Growing up everyone experiences some form of teasing or bullying, the majority of it seems to be related to appearance in one way or another. We know that people who are teased and/or bullied do not go to bed at night and forget about it the next day, waking up with a clean slate. It is something that can stay with us and affect us for a lifetime; this is why we call it Body Based Harassment. Body Based Harassment is a behaviour where girls’ bodies, (boys can experience it as well), are the target of negative commentary. It is typically coined as teasing, giving it a social acceptability, but represents harassment based upon the objectification of the female body, pressure to conform to a socially defined body norm for girls, and any negative remark directed toward any part of the body (Larkin & Rice, 2005). According to the Elementary Teachers Federation of Ontario study from 2004, by age fifteen, many girls react to constant teasing and harassment about their bodies by resorting to extreme weight loss and binge eating. The serious consequences of this form of harassment can result in females becoming disengaged from school events, decreased participation in physical activity, disconnection from peers, depleted self-esteem, negative body image, eating disorders, and even suicide. Body based harassment can happen face to face, behind someoneís back, walking down the street or through the ever so popular social media. Cyber bullying is a form of harassment that makes use of the latest technology. Primarily the harassment occurs on the web where the bully feels empowered sitting behind a screen and not face to face with the victim. Sadly, this form of harassment is much more permanent and can have lasting effects. Damaging information, including secretly recorded conversations (via cell phone), can be posted on blogs or websites. Cyber bullying can occur 24 hours a day, 7 days a week. It is instant and the message can carry very far within seconds. The only way to stop this is by creating zero tolerance policies in schools for this type of behaviour and enforcing them with serious consequences.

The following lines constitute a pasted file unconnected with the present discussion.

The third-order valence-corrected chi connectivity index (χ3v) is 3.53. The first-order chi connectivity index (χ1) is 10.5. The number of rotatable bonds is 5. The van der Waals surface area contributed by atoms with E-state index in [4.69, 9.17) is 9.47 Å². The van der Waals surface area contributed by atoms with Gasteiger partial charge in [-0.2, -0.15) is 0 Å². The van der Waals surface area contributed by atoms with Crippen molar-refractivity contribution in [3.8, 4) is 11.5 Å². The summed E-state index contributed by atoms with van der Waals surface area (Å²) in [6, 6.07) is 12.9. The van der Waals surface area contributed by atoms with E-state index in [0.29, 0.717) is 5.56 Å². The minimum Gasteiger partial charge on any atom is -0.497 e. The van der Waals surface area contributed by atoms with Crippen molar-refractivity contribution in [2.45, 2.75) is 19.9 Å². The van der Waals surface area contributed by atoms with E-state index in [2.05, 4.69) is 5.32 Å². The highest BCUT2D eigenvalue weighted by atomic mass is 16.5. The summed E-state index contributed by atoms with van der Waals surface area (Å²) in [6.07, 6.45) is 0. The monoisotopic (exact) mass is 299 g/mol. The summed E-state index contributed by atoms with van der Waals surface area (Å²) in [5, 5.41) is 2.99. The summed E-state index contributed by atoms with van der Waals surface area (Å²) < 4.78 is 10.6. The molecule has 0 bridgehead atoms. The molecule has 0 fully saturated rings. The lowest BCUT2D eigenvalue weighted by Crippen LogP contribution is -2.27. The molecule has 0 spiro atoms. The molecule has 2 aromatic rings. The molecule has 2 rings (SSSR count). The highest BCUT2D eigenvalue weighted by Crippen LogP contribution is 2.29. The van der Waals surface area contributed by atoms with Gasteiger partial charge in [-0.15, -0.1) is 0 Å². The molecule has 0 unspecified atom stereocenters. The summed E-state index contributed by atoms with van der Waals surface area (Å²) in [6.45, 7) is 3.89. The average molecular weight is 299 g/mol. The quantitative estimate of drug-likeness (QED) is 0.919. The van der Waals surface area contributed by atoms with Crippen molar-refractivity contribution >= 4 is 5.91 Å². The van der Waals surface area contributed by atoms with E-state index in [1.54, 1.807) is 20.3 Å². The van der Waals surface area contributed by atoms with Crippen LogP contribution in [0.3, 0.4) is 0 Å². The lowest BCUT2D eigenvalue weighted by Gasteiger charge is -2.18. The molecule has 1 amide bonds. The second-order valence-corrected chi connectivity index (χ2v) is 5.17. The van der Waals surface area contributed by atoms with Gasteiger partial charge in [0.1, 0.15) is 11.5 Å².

Our function as educators is to make sure young people understand some key facts. The first one being that weight gain is a normal part of development, especially during puberty. It is also important to stay away from negative statements about food, weight, body size and shape and we can even take it a step further – advocating for zero tolerance of harassment and discrimination about size and appearance. Compliments are wonderful tools which can facilitate in the development of positive self-esteem by focusing on one’s accomplishments, talents and personal value rather than just appearance. Keeping the lines of communication open can make a big difference. Adolescents are exposed to so many messages which at times can be very confusing for them; they need clarification, more information and an outlet to express their feelings, opinions and emotions without being judged.
Lastly, we should teach young people to BE YOURSELF and RESPECT YOURSELF and then OTHERS WILL TOO. These are key words to live by.
Luciana Rosu- Sieza, Interim Executive Director for the Bulimia Anorexia Nervosa Association (Windsor, ON). She has delivered presentations to thousands of children, teens and adults in her community for over 8 years on topics of self-esteem, body image and media literacy. She is also the editor of Apply Bytes newsletter.